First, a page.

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How technology service providers can manage fourth-party risk

May 05, 2022
By: Mike Morris, Greeshma Yellu

Is third-party outsourcing a smart move or risky business?

It could be either, depending on how robust your vendor risk-management program is.

As financial services, healthcare, insurance and other organizations continue to outsource more key business processes to third-party service providers, a systems and organization controls (SOC) report is critical. It’s the primary evidence provided to communicate compliance with appropriate risk management practices to their customers and other users.

Outsourcing to third-party providers can help organizations stand up key services and capabilities very quickly — but it also increases risk. To complicate matters, many service providers outsource to their own service providers to deliver expanded or enhanced services. The cost-effectiveness and speed to market makes using third parties hard to resist but also presents additional risks to the ultimate customer.

What is fourth-party risk?

While regulated organizations are often familiar with best practices for evaluating third-party risk, the need to extend that level of scrutiny one level deeper to include fourth-party risk has become apparent. In simplest terms, fourth-party risk refers to the risk that is introduced when a third-party service provider subcontracts some part of their service to an additional vendor.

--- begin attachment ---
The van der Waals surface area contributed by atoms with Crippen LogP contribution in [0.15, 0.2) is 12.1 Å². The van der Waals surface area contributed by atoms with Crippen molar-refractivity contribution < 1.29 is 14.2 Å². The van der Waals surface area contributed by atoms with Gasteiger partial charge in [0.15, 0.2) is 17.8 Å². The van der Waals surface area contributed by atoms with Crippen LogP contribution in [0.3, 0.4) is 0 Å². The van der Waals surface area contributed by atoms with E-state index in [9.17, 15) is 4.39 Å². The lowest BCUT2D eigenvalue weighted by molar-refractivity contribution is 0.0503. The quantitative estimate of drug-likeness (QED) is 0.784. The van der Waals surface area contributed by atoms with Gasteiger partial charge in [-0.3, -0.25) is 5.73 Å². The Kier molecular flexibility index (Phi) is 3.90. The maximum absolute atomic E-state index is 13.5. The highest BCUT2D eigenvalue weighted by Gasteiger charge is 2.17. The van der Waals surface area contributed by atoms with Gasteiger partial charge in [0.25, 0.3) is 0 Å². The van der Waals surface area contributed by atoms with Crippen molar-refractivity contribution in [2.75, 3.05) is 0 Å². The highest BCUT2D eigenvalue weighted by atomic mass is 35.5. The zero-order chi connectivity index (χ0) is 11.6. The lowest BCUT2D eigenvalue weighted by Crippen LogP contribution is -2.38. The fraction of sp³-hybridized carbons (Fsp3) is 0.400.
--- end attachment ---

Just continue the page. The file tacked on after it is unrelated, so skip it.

Depending on the particular service being subcontracted, this could mean that a critical portion of an organization’s operations could be entrusted to a vendor they didn’t vet — or weren’t even aware of.

This may be acceptable for some “low risk” activities, but not for any functions that involve financial information, nonpublic customer data, or other sensitive information.

Fourth-party risk elevates the importance of your systems and organization controls (SOC) report — it’s the primary evidence to customers and users that you’re taking appropriate steps to follow risk management practices.

Examples of fourth-party activities

Common examples of fourth-party vendor activities include: customer service/help desk functions, managed services, check processing and manual reviews, database cleanup, payroll, server co-location companies and outsourced printing of statements.

Fourth-party risk has become more pronounced because of cybersecurity breaches and ransomware attacks. Fourth-party arrangements are being scrutinized by a number of key stakeholders, including regulatory agencies, because customers typically don’t have a relationship with the fourth party. That means customers don’t have access to due diligence materials that would generally be available for review.

Fourth-party risk considerations for tech companies

Risk management may not be top-of-mind in a growing tech company, but it could become a significant issue when they try to close deals with new or large customers.

The most effective way to manage fourth-party risks is to institute a robust vendor risk management program.